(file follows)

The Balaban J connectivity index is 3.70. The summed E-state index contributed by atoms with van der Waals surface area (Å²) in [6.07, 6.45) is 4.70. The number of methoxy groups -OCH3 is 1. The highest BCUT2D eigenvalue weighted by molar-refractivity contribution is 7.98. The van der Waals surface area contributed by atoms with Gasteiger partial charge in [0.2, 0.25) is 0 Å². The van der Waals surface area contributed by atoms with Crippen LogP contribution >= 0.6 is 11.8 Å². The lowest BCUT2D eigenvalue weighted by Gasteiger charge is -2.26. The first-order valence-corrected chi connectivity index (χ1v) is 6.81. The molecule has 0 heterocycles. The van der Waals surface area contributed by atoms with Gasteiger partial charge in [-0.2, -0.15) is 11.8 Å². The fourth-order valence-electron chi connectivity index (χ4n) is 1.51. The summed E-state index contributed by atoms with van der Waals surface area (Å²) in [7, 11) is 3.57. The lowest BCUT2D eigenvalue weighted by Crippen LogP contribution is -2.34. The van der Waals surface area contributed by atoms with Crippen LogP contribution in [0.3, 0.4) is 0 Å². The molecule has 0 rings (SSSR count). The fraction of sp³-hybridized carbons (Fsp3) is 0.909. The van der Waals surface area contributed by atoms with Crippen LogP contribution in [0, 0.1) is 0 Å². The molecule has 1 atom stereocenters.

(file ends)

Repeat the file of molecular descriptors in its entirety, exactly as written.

The Balaban J connectivity index is 3.70. The summed E-state index contributed by atoms with van der Waals surface area (Å²) in [6.07, 6.45) is 4.70. The number of methoxy groups -OCH3 is 1. The highest BCUT2D eigenvalue weighted by molar-refractivity contribution is 7.98. The van der Waals surface area contributed by atoms with Gasteiger partial charge in [0.2, 0.25) is 0 Å². The van der Waals surface area contributed by atoms with Crippen LogP contribution >= 0.6 is 11.8 Å². The lowest BCUT2D eigenvalue weighted by Gasteiger charge is -2.26. The first-order valence-corrected chi connectivity index (χ1v) is 6.81. The molecule has 0 heterocycles. The van der Waals surface area contributed by atoms with Gasteiger partial charge in [-0.2, -0.15) is 11.8 Å². The fourth-order valence-electron chi connectivity index (χ4n) is 1.51. The summed E-state index contributed by atoms with van der Waals surface area (Å²) in [7, 11) is 3.57. The lowest BCUT2D eigenvalue weighted by Crippen LogP contribution is -2.34. The van der Waals surface area contributed by atoms with Crippen LogP contribution in [0.3, 0.4) is 0 Å². The molecule has 0 rings (SSSR count). The fraction of sp³-hybridized carbons (Fsp3) is 0.909. The van der Waals surface area contributed by atoms with Crippen LogP contribution in [0, 0.1) is 0 Å². The molecule has 1 atom stereocenters.